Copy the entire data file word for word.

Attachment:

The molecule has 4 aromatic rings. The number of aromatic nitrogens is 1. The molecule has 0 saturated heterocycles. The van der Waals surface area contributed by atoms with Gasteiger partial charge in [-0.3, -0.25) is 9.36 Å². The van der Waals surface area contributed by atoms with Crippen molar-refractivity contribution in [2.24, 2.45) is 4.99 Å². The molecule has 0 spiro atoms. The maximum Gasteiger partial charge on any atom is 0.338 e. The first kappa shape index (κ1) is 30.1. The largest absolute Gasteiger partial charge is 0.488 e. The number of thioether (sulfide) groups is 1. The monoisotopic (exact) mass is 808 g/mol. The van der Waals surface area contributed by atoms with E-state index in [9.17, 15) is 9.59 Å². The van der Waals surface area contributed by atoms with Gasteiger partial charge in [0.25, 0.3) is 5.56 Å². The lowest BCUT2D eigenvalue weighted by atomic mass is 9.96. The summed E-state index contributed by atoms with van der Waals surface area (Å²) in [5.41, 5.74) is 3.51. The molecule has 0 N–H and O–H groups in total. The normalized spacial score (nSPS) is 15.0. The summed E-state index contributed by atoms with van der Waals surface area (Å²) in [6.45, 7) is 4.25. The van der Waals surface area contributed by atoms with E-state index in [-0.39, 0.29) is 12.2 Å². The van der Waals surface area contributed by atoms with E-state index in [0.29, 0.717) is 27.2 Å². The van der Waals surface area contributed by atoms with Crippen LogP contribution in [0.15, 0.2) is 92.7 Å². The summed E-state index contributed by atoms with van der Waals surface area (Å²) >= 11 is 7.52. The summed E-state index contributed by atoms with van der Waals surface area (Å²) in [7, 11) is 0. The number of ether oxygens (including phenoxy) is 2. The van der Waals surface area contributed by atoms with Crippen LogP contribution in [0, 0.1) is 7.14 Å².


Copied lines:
The molecule has 4 aromatic rings. The number of aromatic nitrogens is 1. The molecule has 0 saturated heterocycles. The van der Waals surface area contributed by atoms with Gasteiger partial charge in [-0.3, -0.25) is 9.36 Å². The van der Waals surface area contributed by atoms with Crippen molar-refractivity contribution in [2.24, 2.45) is 4.99 Å². The molecule has 0 spiro atoms. The maximum Gasteiger partial charge on any atom is 0.338 e. The first kappa shape index (κ1) is 30.1. The largest absolute Gasteiger partial charge is 0.488 e. The number of thioether (sulfide) groups is 1. The monoisotopic (exact) mass is 808 g/mol. The van der Waals surface area contributed by atoms with E-state index in [9.17, 15) is 9.59 Å². The van der Waals surface area contributed by atoms with Gasteiger partial charge in [0.25, 0.3) is 5.56 Å². The lowest BCUT2D eigenvalue weighted by atomic mass is 9.96. The summed E-state index contributed by atoms with van der Waals surface area (Å²) in [5.41, 5.74) is 3.51. The molecule has 0 N–H and O–H groups in total. The normalized spacial score (nSPS) is 15.0. The summed E-state index contributed by atoms with van der Waals surface area (Å²) in [6.45, 7) is 4.25. The van der Waals surface area contributed by atoms with E-state index in [-0.39, 0.29) is 12.2 Å². The van der Waals surface area contributed by atoms with E-state index in [0.29, 0.717) is 27.2 Å². The van der Waals surface area contributed by atoms with Crippen LogP contribution in [0.15, 0.2) is 92.7 Å². The summed E-state index contributed by atoms with van der Waals surface area (Å²) >= 11 is 7.52. The summed E-state index contributed by atoms with van der Waals surface area (Å²) in [7, 11) is 0. The number of ether oxygens (including phenoxy) is 2. The van der Waals surface area contributed by atoms with Crippen LogP contribution in [0, 0.1) is 7.14 Å².